The “tuned in” $99 Kickstarter printer (see this great review of the Tiko) is likely to be able to print quite good quality and a $1000 printer is likely to be able to achieve very similar quality to a $5000 printer (see our review of the Cubicon Single).
This is similar to a $30 Walmart paper printer – it can probably print close to the quality of a big $20,000 office Xerox printer.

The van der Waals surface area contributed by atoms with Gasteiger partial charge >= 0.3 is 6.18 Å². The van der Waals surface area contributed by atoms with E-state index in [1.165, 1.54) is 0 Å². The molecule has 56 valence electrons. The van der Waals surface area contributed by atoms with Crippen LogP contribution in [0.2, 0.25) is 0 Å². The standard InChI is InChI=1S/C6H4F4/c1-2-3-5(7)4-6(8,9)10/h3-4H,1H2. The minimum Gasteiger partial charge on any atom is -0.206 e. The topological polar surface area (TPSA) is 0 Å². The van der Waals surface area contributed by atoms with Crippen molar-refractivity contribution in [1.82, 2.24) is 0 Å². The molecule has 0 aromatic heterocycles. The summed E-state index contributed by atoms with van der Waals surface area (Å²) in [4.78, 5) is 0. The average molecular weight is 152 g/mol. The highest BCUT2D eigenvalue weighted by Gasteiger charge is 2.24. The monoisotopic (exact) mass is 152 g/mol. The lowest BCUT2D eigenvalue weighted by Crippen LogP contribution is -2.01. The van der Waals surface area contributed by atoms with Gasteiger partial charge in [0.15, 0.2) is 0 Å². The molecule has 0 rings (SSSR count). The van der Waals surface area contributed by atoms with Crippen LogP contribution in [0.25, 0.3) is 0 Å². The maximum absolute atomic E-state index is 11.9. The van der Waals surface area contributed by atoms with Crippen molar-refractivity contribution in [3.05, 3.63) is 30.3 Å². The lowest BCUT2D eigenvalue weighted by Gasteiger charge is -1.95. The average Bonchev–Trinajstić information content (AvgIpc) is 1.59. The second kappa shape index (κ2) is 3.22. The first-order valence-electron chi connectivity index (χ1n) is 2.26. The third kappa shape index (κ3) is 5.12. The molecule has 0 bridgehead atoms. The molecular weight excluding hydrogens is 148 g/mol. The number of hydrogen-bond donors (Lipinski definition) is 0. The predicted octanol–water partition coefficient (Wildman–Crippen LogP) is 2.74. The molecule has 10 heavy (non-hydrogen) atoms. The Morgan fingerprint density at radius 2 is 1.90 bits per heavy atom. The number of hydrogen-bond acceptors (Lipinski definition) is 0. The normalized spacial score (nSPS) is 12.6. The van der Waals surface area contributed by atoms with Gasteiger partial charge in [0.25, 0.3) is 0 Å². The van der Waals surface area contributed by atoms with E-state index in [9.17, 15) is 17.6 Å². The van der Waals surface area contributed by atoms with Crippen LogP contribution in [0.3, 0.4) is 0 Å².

The difference is durability. A $99 3D printer is unlikely to be suitable to the rigors of the school environment.
That being said, price does not equal performance. We have seen $1500 printers perform much better and be much more reliable and durable than $5000 printers.
To read more about our experiences, read our guide to the best 3D printers for American schools and best 3D printers for Australian schools.